Polycystic ovary syndrome (PCOS) is the most common endocrine disorder in reproductive-aged women and is the leading cause of infertility.
We sat down with Dr. Marie Menke, assistant professor of obstetrics, gynecology and reproductive sciences at the University of Pittsburgh School of Medicine and UPMC Magee-Womens Hospital, and asked her to provide some insights about this serious disorder that affects millions of American women.
What is PCOS?
A. PCOS is diagnosed primarily by clinical symptoms. If a woman is experiencing two of the three following characteristics, she may have PCOS: An irregular menstrual cycle, hair growth in a male pattern fashion – excess hair on the upper lip, chest, belly and/or back – and/or cysts on the ovaries.
What does it mean if you are diagnosed with PCOS?
A. Being diagnosed with PCOS is a long journey, and while we have a lot of treatment options and we’ve come a long way in treating symptoms, it can still be frustrating. It takes a while to be diagnosed with PCOS and it doesn’t immediately go away. I advise my patients to set long-term goals, which makes having the disorder a little more manageable. For example, it is possible to get pregnant with PCOS, but it might take a little longer.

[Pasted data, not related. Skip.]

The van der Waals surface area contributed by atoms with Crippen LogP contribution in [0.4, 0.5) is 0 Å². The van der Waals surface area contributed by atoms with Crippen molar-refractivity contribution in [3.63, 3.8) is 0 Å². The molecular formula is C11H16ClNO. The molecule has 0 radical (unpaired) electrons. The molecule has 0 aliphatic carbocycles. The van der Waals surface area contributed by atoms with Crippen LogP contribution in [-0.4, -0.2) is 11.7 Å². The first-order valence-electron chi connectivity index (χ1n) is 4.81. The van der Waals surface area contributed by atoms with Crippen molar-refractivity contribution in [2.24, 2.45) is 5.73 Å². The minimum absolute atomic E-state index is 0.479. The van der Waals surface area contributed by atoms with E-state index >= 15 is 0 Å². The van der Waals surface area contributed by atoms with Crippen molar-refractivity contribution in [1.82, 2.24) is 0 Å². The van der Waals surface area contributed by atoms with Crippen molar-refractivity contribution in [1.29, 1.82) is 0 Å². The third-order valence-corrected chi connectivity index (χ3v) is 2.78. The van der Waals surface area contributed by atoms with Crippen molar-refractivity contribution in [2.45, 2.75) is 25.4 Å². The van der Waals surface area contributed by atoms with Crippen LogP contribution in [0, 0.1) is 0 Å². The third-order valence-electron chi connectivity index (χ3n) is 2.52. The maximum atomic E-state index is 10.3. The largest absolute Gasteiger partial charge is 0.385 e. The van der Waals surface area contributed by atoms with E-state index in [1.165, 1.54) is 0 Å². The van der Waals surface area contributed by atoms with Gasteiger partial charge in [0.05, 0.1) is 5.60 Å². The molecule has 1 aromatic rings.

Are there side effects of PCOS?
A. There are several health problems that are associated with PCOS, such as type 2 diabetes, high blood pressure and weight gain. Some women struggle with the physical symptoms of PCOS, such as hair growth and weight gain. It’s important for women to tell their doctor if PCOS symptoms are concerning and bothersome.
What is the usual treatment for women with PCOS?
A. When a patient walks into Magee with PCOS, we first talk about what her main concern is. If she is concerned about irregular periods or hair growth, our first line of therapy is typically birth control pills. Infertility rates are very high for women with PCOS because they are not ovulating regularly or frequently. If a woman is concerned about getting pregnant, we can provide oral pills to help with ovulation. Approximately 50 to 60 percent of women ovulate within five or six tries with medication. If this doesn’t work, we have other options for women, such as in vitro fertilization, or IVF.
If you are a woman and are experiencing some of the symptoms of PCOS, what should you do?
A. It’s important for women to talk with their doctor or OBGYN to find what’s best for them because there are a number of different treatment options available for this disorder.
For more information about UPMC services, call Magee’s Center for Fertility & Reproductive Endocrinology at 412-641-1600.